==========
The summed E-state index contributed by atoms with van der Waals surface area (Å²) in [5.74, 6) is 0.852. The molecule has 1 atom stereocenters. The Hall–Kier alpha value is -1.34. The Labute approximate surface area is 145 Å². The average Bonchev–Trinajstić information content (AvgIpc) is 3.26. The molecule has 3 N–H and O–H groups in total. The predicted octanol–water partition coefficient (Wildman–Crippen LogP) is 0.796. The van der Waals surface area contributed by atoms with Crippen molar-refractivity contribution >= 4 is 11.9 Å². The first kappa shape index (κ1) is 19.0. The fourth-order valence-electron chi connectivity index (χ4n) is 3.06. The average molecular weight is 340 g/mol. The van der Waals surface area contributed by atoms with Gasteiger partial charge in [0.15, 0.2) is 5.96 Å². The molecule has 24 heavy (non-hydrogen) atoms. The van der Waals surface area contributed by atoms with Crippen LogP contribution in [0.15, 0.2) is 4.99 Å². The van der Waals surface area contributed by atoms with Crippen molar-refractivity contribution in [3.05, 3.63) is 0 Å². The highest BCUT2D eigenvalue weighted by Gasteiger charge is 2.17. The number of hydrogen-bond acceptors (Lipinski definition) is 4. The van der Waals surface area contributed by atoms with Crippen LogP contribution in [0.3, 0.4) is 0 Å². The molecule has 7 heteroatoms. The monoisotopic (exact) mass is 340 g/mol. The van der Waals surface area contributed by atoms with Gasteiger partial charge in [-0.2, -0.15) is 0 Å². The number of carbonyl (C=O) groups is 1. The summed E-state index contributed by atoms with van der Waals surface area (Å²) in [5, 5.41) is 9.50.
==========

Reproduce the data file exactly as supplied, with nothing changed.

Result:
The summed E-state index contributed by atoms with van der Waals surface area (Å²) in [5.74, 6) is 0.852. The molecule has 1 atom stereocenters. The Hall–Kier alpha value is -1.34. The Labute approximate surface area is 145 Å². The average Bonchev–Trinajstić information content (AvgIpc) is 3.26. The molecule has 3 N–H and O–H groups in total. The predicted octanol–water partition coefficient (Wildman–Crippen LogP) is 0.796. The van der Waals surface area contributed by atoms with Crippen molar-refractivity contribution >= 4 is 11.9 Å². The first kappa shape index (κ1) is 19.0. The fourth-order valence-electron chi connectivity index (χ4n) is 3.06. The average molecular weight is 340 g/mol. The van der Waals surface area contributed by atoms with Gasteiger partial charge in [0.15, 0.2) is 5.96 Å². The molecule has 24 heavy (non-hydrogen) atoms. The van der Waals surface area contributed by atoms with Crippen LogP contribution in [0.15, 0.2) is 4.99 Å². The van der Waals surface area contributed by atoms with Crippen molar-refractivity contribution in [3.05, 3.63) is 0 Å². The highest BCUT2D eigenvalue weighted by Gasteiger charge is 2.17. The number of hydrogen-bond acceptors (Lipinski definition) is 4. The van der Waals surface area contributed by atoms with Crippen LogP contribution in [0.3, 0.4) is 0 Å². The molecule has 7 heteroatoms. The monoisotopic (exact) mass is 340 g/mol. The van der Waals surface area contributed by atoms with Gasteiger partial charge in [-0.2, -0.15) is 0 Å². The number of carbonyl (C=O) groups is 1. The summed E-state index contributed by atoms with van der Waals surface area (Å²) in [5, 5.41) is 9.50.